Efficiency, Energy Conservation, Renewable Energy

MacCo Energy : Going down the permanent drain… unless we can stop it!

Phone
Last Posts
  • Solar Energy Business Association of New England
  • U.S Green Building Council Member
  • Leed Green Associate
  • Northeast Sustainable Energy Association

Going down the permanent drain… unless we can stop it!

- James Curry

One of the most overlooked energy crises today is our supply of water. This could be because it's not an issue that affects many of us, personally or financially. For the most part, we all have the water we need, readily available to us.

Many experts believe water conservation to be the most critical, as we need water to survive, energy/environmetal problem that we are now faced with. The article below describes how we are using water at an unsustainable rate, and can expect the supply to continue to rapidly diminish.

Read on below to find out more about this topic and some of the methods available to curtail our water's decent down the drain...

++++++++++++++++++++

Every year, the amount of water that the global agricultural sector takes out of the ground is over 160 cubic meters more than natural replenishment rates. And that's just one sector. As water all around the world is used very inefficiently, there's recent surge in efforts to water conserve. Some at the global and corporate level, and some at the individual level.

The growing water conservation movement can be broken down into three main goals:

• Sustainability
The planet has a finite amount of water. In order to ensure that we'll have enough to support our burgeoning global population, the amount of ground water used for agricultural purposes is going to have to be drastically reduced, and fast.

• Energy Conservation
Pumping water out of the ground actually results in huge energy losses. It can take up to an excessive percentage of total electricity used in a given area. For instance, California uses as much as 15 percent of its total energy on water management alone.

• Habitat Conservation
Working to maintain fresh water supplies in forests and other natural habitats help ensures that the conservation of surrounding flora and fauna.

The negative effects of water waste, such as climate change and other environmental concerns, have inspired a host of new technologies and trends focused on attempts to conserve water and use it more efficiently. Here's a brief rundown of some of the latest:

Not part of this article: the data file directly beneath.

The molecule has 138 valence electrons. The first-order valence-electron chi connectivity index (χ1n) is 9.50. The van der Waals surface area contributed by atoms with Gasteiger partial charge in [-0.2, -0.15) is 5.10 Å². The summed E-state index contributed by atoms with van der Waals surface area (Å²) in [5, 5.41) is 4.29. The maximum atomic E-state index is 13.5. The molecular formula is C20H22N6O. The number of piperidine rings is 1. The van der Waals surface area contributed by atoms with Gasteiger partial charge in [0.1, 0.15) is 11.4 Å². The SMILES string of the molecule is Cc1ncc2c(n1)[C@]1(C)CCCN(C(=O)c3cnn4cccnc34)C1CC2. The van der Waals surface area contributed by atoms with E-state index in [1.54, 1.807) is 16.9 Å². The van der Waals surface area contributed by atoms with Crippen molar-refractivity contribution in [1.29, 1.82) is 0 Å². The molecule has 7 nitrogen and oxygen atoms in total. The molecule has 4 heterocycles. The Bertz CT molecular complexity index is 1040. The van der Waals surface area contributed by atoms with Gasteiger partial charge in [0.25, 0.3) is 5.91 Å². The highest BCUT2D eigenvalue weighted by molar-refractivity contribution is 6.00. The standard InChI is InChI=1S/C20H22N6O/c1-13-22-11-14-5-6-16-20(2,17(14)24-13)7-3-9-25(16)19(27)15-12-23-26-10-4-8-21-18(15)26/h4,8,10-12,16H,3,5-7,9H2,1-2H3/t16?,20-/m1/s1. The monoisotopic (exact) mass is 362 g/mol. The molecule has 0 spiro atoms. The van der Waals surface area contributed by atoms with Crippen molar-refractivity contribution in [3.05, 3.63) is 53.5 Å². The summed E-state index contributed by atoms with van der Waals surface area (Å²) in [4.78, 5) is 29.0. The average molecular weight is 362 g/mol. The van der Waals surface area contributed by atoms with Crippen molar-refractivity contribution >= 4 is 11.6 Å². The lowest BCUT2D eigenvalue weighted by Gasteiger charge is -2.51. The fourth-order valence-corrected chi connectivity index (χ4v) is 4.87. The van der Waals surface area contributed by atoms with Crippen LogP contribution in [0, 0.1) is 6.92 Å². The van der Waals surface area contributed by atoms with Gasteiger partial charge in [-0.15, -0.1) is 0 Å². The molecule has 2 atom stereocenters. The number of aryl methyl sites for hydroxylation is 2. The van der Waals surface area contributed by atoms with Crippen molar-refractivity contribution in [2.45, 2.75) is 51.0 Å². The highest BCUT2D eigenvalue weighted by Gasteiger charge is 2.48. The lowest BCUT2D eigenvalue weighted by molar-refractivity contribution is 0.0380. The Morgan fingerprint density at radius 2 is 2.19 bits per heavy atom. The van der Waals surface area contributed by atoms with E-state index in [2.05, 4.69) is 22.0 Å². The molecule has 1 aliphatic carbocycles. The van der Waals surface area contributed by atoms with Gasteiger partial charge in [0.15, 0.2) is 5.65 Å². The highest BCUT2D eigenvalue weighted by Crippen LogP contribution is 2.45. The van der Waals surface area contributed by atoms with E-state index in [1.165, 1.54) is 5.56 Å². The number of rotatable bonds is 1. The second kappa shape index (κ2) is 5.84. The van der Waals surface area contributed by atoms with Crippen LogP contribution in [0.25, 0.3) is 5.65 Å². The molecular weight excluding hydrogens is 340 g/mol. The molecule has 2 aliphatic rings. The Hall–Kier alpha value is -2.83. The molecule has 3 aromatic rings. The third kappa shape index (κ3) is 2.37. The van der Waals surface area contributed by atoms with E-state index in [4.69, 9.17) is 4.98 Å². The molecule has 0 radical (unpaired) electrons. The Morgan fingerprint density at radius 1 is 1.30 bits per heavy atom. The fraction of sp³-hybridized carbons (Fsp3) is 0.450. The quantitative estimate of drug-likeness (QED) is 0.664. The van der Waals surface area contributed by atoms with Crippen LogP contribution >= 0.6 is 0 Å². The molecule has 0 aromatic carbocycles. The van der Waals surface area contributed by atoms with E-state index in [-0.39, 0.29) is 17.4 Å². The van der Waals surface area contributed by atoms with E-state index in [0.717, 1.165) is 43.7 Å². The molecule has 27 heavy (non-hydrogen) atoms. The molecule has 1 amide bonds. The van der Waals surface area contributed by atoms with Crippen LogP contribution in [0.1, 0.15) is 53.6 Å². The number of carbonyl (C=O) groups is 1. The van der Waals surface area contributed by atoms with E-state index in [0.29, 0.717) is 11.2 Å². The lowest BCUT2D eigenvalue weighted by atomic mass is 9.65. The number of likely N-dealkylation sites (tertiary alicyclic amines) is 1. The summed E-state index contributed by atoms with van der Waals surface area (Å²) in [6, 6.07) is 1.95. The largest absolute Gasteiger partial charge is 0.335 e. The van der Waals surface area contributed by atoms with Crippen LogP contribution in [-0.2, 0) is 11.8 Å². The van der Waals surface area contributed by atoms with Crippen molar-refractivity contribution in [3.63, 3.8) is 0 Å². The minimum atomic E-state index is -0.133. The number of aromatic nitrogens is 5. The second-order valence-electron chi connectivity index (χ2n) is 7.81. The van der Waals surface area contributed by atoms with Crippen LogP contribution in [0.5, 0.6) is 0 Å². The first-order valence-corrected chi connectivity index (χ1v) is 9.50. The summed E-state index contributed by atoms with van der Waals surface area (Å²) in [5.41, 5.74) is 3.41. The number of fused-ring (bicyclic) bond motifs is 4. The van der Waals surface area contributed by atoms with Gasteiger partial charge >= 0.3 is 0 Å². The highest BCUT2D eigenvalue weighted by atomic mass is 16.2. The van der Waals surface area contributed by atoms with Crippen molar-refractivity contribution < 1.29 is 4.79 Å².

• Wave Farms
The first wave farm went live in Portugal in 2008. Using massive tubes that stretch into the ocean, this technology harnesses the power of waves through a specialized hydraulic technology.

• Rainwater Harvesting
This concept has been around for centuries, but has recently been enjoying a surge in popularity. While the water caught may not always be suitable for drinking, it can be used in many other ways. Rainwater is better for plants than tap water, it can often be used for things like washing dishes.

• Dual-Flush Water Conservation Toilets
These typically have two different buttons: one for solid waste and one for liquid waste. The liquid waste button releases half as much water as the solid. One of these toilets can save a family of four an average of 10,000 gallons of water a year.

• Drip Irrigation
While drip irrigation happens to be the most expensive type of irrigation used in agriculture, it's also experiencing a resurgence due to its water saving abilities. The technique involves using tubing to deliver water straight to the root system of a plant, as opposed to simply spreading water over the ground. The result is a minimal loss of water.

• Steam Auto Detailing

The world's first steam cleaning auto detailing company opened in the United States in 2006. They utilize a proprietary system to steam-clean vehicles with an average of one pint of water per car. This is obviously a drastic reduction in the normal amount of water needed to achieve the same goal, such as a standard car wash or simply washing a vehicle in your driveway.

SOURCE: "Amazing Spikes in Water Conservation" EZineArticles. 11/24/2010. <http://ezinearticles.com/?expert=Angela_L_Williams>